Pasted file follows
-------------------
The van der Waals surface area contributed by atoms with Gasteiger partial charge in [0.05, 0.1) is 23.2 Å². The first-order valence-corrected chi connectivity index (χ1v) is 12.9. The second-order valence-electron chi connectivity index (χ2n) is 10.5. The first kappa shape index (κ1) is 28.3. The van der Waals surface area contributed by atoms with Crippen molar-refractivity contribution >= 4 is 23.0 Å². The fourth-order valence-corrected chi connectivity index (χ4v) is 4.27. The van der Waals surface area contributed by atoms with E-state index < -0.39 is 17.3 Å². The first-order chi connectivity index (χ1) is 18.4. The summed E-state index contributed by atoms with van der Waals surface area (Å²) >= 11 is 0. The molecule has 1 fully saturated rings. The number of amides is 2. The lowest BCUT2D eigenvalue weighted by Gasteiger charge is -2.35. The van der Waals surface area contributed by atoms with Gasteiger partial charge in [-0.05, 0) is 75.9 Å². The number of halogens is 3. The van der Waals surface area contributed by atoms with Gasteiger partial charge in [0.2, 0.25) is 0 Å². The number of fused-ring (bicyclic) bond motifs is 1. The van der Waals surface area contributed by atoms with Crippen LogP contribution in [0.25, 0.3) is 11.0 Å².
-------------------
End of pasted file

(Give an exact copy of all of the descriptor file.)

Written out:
The van der Waals surface area contributed by atoms with Gasteiger partial charge in [0.05, 0.1) is 23.2 Å². The first-order valence-corrected chi connectivity index (χ1v) is 12.9. The second-order valence-electron chi connectivity index (χ2n) is 10.5. The first kappa shape index (κ1) is 28.3. The van der Waals surface area contributed by atoms with Crippen molar-refractivity contribution >= 4 is 23.0 Å². The fourth-order valence-corrected chi connectivity index (χ4v) is 4.27. The van der Waals surface area contributed by atoms with E-state index < -0.39 is 17.3 Å². The first-order chi connectivity index (χ1) is 18.4. The summed E-state index contributed by atoms with van der Waals surface area (Å²) >= 11 is 0. The molecule has 1 fully saturated rings. The number of amides is 2. The lowest BCUT2D eigenvalue weighted by Gasteiger charge is -2.35. The van der Waals surface area contributed by atoms with Gasteiger partial charge in [-0.05, 0) is 75.9 Å². The number of halogens is 3. The van der Waals surface area contributed by atoms with Gasteiger partial charge in [0.2, 0.25) is 0 Å². The number of fused-ring (bicyclic) bond motifs is 1. The van der Waals surface area contributed by atoms with Crippen LogP contribution in [0.25, 0.3) is 11.0 Å².